All of her children’s books started with that passion to develop a particular line of inquiry. “I think of it as a ‘hook,’” she says. “You can feel it; it’s like, ‘Ah, you got me.’” Her book, Urban Roosts: Where Birds Nest in the City, came out of having moved to New York City after years of living in Colorado; feeling out of her element in the big city, wanting to find a way to connect with nature again. When a friend pointed out the nesting birds on top of traffic lights, it had an emotional effect on her, she says. “Instead of walking with my head down all the time, I was looking up at the sky. And it opened up New York City to me in a different kind of way. I thought, ‘If the birds, who could fly anywhere, were choosing to live here, it’s an actual symbol of freedom all around us.’”
In her efforts to learn more about nesting birds in New York City, Bash attended birdwatching meetings to find places to observe birds. Often her research leads her to speak with biologists, especially those who still retain a “sense of wonder,” she says, who can help her in that distillation process of figuring out the essential information that kids will understand.
In her presentation at the Tea Time event in New Paltz, Bash will talk about the year she spent with little brown bats, learning how they give birth, raise their young, fly, hunt with echolocation (catching 600 mosquitos an hour) and gather at bat “conventions” before going into hibernation inside the caves before reemerging in spring. “We’ll talk about why bats hang upside down and all kinds of ideas…it’s a catalyst for that natural scientific inquisitive mind, hopefully joining that with the artist connection through drawing.”
Bash also speaks to the kids about the process of drawing as a means of understanding something. “I tell them that yes, I take reference pictures, and that’s good; but I always need to draw, because that’s a different way of being with something.” Drawing is a way of working with our relationship with the world and brings us into a dialogue with it, she adds. “There’s a very interesting thing that happens in the act of drawing: When you draw something, you kind of fall in love with it. Keep drawing things and you’ll fall in love with more. You can’t not have affection for something after you’ve drawn it.”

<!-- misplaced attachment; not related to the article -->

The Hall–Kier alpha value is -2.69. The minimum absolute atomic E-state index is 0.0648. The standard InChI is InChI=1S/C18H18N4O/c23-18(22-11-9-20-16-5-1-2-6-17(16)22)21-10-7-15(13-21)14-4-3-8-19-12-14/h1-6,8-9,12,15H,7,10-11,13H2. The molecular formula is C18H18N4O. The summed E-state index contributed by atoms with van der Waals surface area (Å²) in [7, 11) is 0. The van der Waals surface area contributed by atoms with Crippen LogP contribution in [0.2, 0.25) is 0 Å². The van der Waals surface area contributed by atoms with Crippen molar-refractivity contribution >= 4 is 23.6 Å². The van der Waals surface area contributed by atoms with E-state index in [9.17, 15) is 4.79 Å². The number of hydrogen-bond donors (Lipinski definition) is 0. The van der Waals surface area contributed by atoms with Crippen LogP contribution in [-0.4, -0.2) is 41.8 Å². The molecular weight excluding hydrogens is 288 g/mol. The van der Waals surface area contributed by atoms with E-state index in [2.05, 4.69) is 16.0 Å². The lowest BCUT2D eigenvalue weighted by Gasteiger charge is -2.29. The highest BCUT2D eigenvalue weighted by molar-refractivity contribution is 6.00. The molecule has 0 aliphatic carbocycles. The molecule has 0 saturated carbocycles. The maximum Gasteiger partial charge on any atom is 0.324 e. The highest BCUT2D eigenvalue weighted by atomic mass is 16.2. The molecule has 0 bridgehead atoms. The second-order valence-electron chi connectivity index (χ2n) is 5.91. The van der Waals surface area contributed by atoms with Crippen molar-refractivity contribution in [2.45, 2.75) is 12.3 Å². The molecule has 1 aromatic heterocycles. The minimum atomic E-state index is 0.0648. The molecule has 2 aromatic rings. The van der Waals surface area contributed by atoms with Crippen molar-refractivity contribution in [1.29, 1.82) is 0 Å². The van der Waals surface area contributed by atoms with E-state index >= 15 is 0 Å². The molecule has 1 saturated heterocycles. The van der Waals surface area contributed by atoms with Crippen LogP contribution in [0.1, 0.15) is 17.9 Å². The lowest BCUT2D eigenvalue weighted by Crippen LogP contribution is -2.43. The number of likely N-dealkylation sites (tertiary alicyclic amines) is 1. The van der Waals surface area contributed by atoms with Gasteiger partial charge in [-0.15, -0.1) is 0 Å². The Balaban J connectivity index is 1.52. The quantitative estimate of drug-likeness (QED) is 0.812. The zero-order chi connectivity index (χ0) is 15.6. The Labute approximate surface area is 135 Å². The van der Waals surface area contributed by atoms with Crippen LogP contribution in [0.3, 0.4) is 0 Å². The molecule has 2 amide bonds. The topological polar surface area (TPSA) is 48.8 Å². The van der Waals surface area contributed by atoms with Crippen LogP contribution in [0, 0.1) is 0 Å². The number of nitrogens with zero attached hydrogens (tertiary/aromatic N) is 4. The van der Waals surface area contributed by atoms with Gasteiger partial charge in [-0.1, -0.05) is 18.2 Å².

Bash says that she likes to bring the seeds of this idea to kids to whom she presents, giving them that feeling of “You can do this, too.” “My drawings are very imperfect – bats don’t exactly pose for you – but I enjoy bringing the kids into that world of aliveness and imperfection.” (For the record, Bash’s water-media illustrations are lovely: both realistic and evocative.)
A bat drawing that she did for Historic Huguenot Street (HHS) has been made into a plush animal called “Archie the Archives Bat,” which can be purchased on the HHS website. For a chance to win an “Archie” plush toy, attendees at the Tea Time event can submit an illustration of their own idea for a Huguenot Street mascot. The winner will be announced during the event, and all who submit an illustration will receive a prize. The event will also include raffling of a Felicity Merriman American Girl doll. Raffle tickets will be available for $3 or two for $5 or five for $10.
For more information about other facets of Barbara Bash’s work – as a calligrapher and teacher who leads workshops for adults in a number of creative explorations – visit www.barbarabash.com.
Tea Time with author/illustrator Barbara Bash, Saturday, January 13, 2-4 p.m., $18-$25, Deyo Hall, 6 Broadhead Avenue, New Paltz; www.huguenotstreet.org/teatime.